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Kiltmadoc 04-11-2011 09:26 PM

A knot question
 
I am taking a USCG boat safety course and they were discussing knot strengths. Bowline came in at 60% strength. For my genoa sheets I have been using bowline knots.
But, I remember from my climbing days that a figure-8 follow through is 80% strength. So, why not use this knot instead of the bowline? Or do people use a totally different knot for their genoa sheets?

scotthenry 04-11-2011 10:06 PM

Sheets on most boats are oversize for ease of handling and/or reduced stretch. The strength reduction of a bowline still leaves a huge amount of reserve strength.

jackdale 04-11-2011 10:12 PM

The bowline is easier to untie.

Some folks use a cow hitch / lark's head in the middle of one long line serving as a sheet to both winches.

RichH 04-11-2011 10:15 PM

Fig. 8 'middled' in a single continuous jib line is probably the best. Next would be the 'strangler' - of course middled, then clove hitch or larks head.
If removable is important, then add a stainless locking caribiner/shackle.

For use of two jib sheets the buntline is far superior to the bowline, just add a few feet to the lines as you'll need to cut off a buntline.

If you want bombproof 'security' and 'small', then consider to eye-splice the lines onto the clew.

If you HAVE to untie a jammed knot .... thats what knives are for. Cutting 6" from a jib line is no big deal.

I only use jam-ing knots or splices on jib lines. I do not want my knots to capsize in F8 and above - been there, too dangerous.

dnf777 04-12-2011 07:26 AM

Quote:

Originally Posted by RichH (Post 719404)
If you HAVE to untie a jammed knot .... thats what knives are for. Cutting 6" from a jib line is no big deal.

.


Can I post that on a placard in my boat? :)

I forget that all too often. Or maybe I just have poor knotmanship.

QuickMick 04-18-2011 03:19 PM

to clew, i use the larks head. figure 8 follow-thru w/stopper for the backstay. only a guess, but if it got really willy nilly, im thinking your genoa would rip before a fig 8 failed? i think id rather deal with a broken knot and a flapping sail. in any case as mentioned above, lines are generally strong enough to compensate for being overloaded with a large margin of safety...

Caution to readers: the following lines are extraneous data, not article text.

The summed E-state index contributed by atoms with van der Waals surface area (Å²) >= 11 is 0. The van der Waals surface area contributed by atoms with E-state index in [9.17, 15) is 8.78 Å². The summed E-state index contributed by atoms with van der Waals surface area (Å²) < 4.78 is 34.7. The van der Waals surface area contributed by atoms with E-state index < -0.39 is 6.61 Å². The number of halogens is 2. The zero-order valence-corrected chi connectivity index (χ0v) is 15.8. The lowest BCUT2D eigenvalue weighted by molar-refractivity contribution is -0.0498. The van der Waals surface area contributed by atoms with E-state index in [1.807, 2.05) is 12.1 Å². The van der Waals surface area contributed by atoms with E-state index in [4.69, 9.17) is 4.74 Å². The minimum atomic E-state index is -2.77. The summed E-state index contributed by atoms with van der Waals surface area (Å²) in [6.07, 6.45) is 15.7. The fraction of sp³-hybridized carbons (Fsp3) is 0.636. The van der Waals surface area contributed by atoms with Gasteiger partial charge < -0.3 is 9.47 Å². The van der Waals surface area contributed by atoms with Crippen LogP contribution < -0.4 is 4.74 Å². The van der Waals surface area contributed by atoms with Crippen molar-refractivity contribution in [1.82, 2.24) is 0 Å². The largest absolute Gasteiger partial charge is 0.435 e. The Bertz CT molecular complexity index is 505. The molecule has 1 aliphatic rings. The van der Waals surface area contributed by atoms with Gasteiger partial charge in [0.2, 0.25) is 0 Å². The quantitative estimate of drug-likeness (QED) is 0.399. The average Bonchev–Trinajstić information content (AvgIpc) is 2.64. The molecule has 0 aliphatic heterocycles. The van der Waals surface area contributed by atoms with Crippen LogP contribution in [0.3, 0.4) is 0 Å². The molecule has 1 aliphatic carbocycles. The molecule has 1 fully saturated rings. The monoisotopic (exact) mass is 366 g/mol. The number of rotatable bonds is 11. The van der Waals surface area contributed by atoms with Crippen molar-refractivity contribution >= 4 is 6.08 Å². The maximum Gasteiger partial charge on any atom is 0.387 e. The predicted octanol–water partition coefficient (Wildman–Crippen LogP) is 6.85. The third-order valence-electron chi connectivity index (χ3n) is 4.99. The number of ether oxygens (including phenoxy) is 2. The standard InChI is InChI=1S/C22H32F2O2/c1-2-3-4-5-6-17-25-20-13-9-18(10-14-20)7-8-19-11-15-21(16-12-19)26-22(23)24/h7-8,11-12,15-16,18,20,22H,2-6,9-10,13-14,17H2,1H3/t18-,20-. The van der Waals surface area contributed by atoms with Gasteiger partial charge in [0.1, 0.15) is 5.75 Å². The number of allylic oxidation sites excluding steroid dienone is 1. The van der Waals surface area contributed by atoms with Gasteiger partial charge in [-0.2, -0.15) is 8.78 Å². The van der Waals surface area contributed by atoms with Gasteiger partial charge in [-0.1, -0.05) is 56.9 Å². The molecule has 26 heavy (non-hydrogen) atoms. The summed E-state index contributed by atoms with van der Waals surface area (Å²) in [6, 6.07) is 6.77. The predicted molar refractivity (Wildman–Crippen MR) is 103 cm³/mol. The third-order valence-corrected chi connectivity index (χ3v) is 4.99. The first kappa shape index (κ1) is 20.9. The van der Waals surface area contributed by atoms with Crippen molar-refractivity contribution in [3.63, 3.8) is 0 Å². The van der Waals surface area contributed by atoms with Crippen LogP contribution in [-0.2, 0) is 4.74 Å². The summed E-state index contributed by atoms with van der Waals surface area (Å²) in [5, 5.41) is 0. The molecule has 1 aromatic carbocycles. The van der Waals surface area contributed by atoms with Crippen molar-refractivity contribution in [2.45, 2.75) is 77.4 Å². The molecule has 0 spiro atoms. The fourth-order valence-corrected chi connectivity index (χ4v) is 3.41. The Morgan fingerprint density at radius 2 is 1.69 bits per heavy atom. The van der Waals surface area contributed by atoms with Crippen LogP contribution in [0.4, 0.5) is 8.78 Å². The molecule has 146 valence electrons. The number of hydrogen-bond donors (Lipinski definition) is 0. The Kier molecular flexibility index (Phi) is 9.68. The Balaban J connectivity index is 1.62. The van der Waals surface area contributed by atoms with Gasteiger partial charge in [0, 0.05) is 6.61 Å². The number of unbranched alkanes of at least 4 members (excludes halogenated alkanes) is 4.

MarkofSeaLife 04-18-2011 03:50 PM

In the 'old days' prior to furling genoas a sailor would forever be switching headsails: Genoa No1, 2 and 3, Jib, Storm Jib. So you had to whip the sheets off fast, and on fast!

Bowline is great for that.

In the modern world of cruising the bowline is undone off the Genny about once per year if lucky. So it does tighten up and become a pain to get off.

However I still use them because I think its best to keep the number of knots used on a boat to a bare (bear?) minimum. Otherwise the big furry thing can bite ya on the bum in the middle of the night.

Some folks have started using a single line for their sheets with some knot forming a loop through the clew. But this ain't such a good idea because if the sheet breaks you can't tack and have one good sheet remaining. You have a sail flapping and when furled the clew is too high to thread a new sheet! (Sheets break most often at the knot, of course cos it 50% or 60% strength as you've pointed out)

So I keep bowlines, and I keep few as possable knots used on board.


Just as an aside: When sending someone up the mast professional pullers... actually 'pullees' are told to use a snap shackle instead of a bowline. This sends shivers up my spinless as a snap shackle can unsnap! But Occupational Health and Safety mobs want to know the breaking and safe working loads and they can work that out with a snap shackle but NOT with a knot. Of course you can put in both and have a safety line too. :)

centaursailor 04-18-2011 06:52 PM

I striped down my 4 to 1 main sheet system earlier this year.
Couldn't believe how the bowline had cut into itself were it anchored to the block.:eek: It was real neatly tied and showed no sign of wear on the visible surface, only when opened up.
I,ve left it a bit longer for future inspection.
Safe sailing

SVPrairieRose 04-19-2011 01:47 PM

Quote:

Originally Posted by RichH (Post 719404)
Fig. 8 'middled' in a single continuous jib line is probably the best. Next would be the 'strangler' - of course middled, then clove hitch or larks head.
If removable is important, then add a stainless locking caribiner/shackle.

.

NOOOOOOOOO!!!!!! :hothead :laugher

One of the reasons for using a small knot is that when a sheet is lost on a tack or dropping a sail when it is luffing like crazy and hits you it won't kill you. A shackle or locking stainless caribeaner turns a whip into a mace! that would thrash your deck, shatter a carbon fibre mast or break a bone!

Barquito 04-21-2011 01:08 PM

Quote:

thrash your deck, shatter a carbon fibre mast or break a bone!
Why... is there something wrong with that?:laugher


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